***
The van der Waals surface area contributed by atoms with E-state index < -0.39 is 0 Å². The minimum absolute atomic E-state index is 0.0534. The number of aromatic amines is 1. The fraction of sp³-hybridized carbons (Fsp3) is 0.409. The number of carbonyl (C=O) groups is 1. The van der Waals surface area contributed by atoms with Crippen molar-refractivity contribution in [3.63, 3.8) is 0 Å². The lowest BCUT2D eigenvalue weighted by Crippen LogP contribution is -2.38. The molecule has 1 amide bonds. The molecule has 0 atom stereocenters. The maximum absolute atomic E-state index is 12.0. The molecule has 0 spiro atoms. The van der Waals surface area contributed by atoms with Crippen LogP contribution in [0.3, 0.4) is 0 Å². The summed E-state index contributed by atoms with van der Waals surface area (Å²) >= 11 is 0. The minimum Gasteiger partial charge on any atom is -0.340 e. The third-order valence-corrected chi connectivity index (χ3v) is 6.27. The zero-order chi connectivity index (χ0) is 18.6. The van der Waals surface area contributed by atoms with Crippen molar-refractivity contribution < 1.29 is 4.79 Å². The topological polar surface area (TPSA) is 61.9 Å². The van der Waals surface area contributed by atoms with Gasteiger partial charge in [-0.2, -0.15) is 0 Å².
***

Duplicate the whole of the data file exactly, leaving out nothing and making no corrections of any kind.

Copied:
The van der Waals surface area contributed by atoms with E-state index < -0.39 is 0 Å². The minimum absolute atomic E-state index is 0.0534. The number of aromatic amines is 1. The fraction of sp³-hybridized carbons (Fsp3) is 0.409. The number of carbonyl (C=O) groups is 1. The van der Waals surface area contributed by atoms with Crippen molar-refractivity contribution in [3.63, 3.8) is 0 Å². The lowest BCUT2D eigenvalue weighted by Crippen LogP contribution is -2.38. The molecule has 1 amide bonds. The molecule has 0 atom stereocenters. The maximum absolute atomic E-state index is 12.0. The molecule has 0 spiro atoms. The van der Waals surface area contributed by atoms with Crippen LogP contribution in [0.3, 0.4) is 0 Å². The summed E-state index contributed by atoms with van der Waals surface area (Å²) >= 11 is 0. The minimum Gasteiger partial charge on any atom is -0.340 e. The third-order valence-corrected chi connectivity index (χ3v) is 6.27. The zero-order chi connectivity index (χ0) is 18.6. The van der Waals surface area contributed by atoms with Crippen molar-refractivity contribution < 1.29 is 4.79 Å². The topological polar surface area (TPSA) is 61.9 Å². The van der Waals surface area contributed by atoms with Gasteiger partial charge in [-0.2, -0.15) is 0 Å².